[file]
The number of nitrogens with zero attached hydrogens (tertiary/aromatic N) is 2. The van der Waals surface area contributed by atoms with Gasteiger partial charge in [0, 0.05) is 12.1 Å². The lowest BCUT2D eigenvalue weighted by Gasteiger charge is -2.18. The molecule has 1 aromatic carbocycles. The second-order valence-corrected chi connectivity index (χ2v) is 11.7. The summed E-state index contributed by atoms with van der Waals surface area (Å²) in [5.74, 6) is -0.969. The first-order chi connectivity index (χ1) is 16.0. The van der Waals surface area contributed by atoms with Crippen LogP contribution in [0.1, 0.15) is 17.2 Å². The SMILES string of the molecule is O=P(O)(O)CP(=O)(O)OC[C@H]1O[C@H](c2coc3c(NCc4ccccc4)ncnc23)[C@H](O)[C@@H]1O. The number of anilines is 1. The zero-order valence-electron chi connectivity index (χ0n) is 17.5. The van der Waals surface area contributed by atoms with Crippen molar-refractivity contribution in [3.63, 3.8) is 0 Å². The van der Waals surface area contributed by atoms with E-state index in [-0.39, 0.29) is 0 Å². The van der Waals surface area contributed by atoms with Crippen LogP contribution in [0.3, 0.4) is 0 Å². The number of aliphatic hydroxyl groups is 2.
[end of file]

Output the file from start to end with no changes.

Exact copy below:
The number of nitrogens with zero attached hydrogens (tertiary/aromatic N) is 2. The van der Waals surface area contributed by atoms with Gasteiger partial charge in [0, 0.05) is 12.1 Å². The lowest BCUT2D eigenvalue weighted by Gasteiger charge is -2.18. The molecule has 1 aromatic carbocycles. The second-order valence-corrected chi connectivity index (χ2v) is 11.7. The summed E-state index contributed by atoms with van der Waals surface area (Å²) in [5.74, 6) is -0.969. The first-order chi connectivity index (χ1) is 16.0. The van der Waals surface area contributed by atoms with Crippen LogP contribution in [0.1, 0.15) is 17.2 Å². The SMILES string of the molecule is O=P(O)(O)CP(=O)(O)OC[C@H]1O[C@H](c2coc3c(NCc4ccccc4)ncnc23)[C@H](O)[C@@H]1O. The number of anilines is 1. The zero-order valence-electron chi connectivity index (χ0n) is 17.5. The van der Waals surface area contributed by atoms with Crippen molar-refractivity contribution in [3.63, 3.8) is 0 Å². The van der Waals surface area contributed by atoms with E-state index in [-0.39, 0.29) is 0 Å². The van der Waals surface area contributed by atoms with Crippen LogP contribution in [0.3, 0.4) is 0 Å². The number of aliphatic hydroxyl groups is 2.